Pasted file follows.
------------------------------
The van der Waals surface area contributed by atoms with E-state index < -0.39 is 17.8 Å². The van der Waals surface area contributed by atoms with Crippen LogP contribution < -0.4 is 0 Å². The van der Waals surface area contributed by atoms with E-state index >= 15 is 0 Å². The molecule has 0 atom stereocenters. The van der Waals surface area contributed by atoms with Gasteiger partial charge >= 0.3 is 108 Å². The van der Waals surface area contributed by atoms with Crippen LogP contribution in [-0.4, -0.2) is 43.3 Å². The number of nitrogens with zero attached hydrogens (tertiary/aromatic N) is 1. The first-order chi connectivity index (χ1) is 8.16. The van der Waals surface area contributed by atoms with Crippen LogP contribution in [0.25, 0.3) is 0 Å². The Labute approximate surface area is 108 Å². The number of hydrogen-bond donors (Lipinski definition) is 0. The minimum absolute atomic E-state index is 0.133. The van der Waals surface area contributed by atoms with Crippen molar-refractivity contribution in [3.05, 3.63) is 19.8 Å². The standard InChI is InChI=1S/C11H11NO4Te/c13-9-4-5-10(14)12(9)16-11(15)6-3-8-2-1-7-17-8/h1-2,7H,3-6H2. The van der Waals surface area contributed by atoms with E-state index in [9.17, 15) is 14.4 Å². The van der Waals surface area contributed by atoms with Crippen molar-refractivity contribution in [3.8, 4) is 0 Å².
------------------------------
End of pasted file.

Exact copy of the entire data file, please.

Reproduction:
The van der Waals surface area contributed by atoms with E-state index < -0.39 is 17.8 Å². The van der Waals surface area contributed by atoms with Crippen LogP contribution < -0.4 is 0 Å². The van der Waals surface area contributed by atoms with E-state index >= 15 is 0 Å². The molecule has 0 atom stereocenters. The van der Waals surface area contributed by atoms with Gasteiger partial charge >= 0.3 is 108 Å². The van der Waals surface area contributed by atoms with Crippen LogP contribution in [-0.4, -0.2) is 43.3 Å². The number of nitrogens with zero attached hydrogens (tertiary/aromatic N) is 1. The first-order chi connectivity index (χ1) is 8.16. The van der Waals surface area contributed by atoms with Crippen LogP contribution in [0.25, 0.3) is 0 Å². The Labute approximate surface area is 108 Å². The number of hydrogen-bond donors (Lipinski definition) is 0. The minimum absolute atomic E-state index is 0.133. The van der Waals surface area contributed by atoms with Crippen molar-refractivity contribution in [3.05, 3.63) is 19.8 Å². The standard InChI is InChI=1S/C11H11NO4Te/c13-9-4-5-10(14)12(9)16-11(15)6-3-8-2-1-7-17-8/h1-2,7H,3-6H2. The van der Waals surface area contributed by atoms with E-state index in [9.17, 15) is 14.4 Å². The van der Waals surface area contributed by atoms with Crippen molar-refractivity contribution in [3.8, 4) is 0 Å².